Smallholder ownership of forests has grown rapidly over the last 25 years, leading to global forest transition; however, incentives are required to keep smallholders growing trees under long-term afforestation contracts. This article reports on smallholders’ willingness to join afforestation programs, growing Acacia mangium under contract on their private farmland. In a Choice Experiment, we examine the effects of policy attributes of afforestation contracts, including contract duration, labour participation, timber insurance, training opportunities, road improvement, and expected income. We report the marginal value of changes in monetary terms. A scale-extended latent class model was used to analyse preference heterogeneity in data of 323 smallholders from three different regions in Indonesia (West Kalimantan, Yogyakarta, and South Sumatera). These regions are at different forest transition stages. Our results indicate that there are four latent preference classes, which value attributes of the contract differently. Individual characteristics (risk orientation, tree growing experiences, and occupation), and regional differences explain the probability of preference class membership. Our findings have important implications for enhancing afforestation strategies that improve social welfare of smallholders in various forest transition stages.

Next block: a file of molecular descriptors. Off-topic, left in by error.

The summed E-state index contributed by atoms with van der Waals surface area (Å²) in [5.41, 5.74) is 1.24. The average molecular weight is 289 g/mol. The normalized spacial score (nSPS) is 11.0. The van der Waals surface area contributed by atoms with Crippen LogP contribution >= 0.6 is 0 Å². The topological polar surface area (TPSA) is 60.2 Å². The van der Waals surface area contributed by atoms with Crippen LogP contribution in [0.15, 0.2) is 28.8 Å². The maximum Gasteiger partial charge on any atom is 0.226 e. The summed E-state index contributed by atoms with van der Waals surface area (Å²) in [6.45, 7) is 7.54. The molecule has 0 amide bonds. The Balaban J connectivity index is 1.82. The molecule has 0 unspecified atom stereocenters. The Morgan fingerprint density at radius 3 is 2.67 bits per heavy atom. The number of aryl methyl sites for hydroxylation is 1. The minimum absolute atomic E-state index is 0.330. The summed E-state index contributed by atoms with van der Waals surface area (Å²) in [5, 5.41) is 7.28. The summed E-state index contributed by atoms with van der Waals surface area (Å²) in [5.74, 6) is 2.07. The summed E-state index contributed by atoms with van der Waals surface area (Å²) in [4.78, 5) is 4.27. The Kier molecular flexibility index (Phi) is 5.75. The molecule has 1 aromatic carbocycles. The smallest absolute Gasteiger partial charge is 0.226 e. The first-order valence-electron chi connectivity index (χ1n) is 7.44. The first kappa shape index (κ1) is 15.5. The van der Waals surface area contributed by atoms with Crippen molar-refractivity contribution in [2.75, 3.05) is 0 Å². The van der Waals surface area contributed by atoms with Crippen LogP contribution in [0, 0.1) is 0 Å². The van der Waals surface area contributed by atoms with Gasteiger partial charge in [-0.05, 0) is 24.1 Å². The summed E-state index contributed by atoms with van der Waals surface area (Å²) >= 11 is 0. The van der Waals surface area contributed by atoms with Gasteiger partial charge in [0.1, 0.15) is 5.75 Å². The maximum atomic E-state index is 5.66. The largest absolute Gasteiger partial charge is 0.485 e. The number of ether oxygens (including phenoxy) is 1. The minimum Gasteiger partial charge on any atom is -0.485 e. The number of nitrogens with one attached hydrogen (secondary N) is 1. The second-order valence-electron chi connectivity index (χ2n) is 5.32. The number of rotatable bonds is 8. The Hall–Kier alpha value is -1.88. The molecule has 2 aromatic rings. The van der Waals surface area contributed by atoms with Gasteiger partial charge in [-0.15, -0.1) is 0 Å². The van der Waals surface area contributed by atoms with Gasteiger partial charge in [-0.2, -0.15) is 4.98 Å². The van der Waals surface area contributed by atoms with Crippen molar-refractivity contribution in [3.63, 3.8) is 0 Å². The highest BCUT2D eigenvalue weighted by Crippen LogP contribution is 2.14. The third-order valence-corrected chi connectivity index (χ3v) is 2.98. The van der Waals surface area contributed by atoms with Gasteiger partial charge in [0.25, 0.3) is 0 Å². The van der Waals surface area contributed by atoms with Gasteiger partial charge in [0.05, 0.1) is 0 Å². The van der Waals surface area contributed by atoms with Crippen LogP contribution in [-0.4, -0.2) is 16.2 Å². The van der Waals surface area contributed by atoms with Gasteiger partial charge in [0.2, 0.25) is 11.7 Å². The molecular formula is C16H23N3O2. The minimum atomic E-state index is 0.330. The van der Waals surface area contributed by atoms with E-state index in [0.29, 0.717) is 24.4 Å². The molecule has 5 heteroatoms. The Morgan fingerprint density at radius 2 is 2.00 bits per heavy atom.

Permadi, D. B., Burton, M., Pandit, R., Walker, I., & Race, D. (2017). Which smallholders are willing to adopt Acacia mangium under long-term contracts? Evidence from a choice experiment study in Indonesia. Land Use Policy, 65, 211-223. https://doi.org/10.1016/j.landusepol.2017.04.015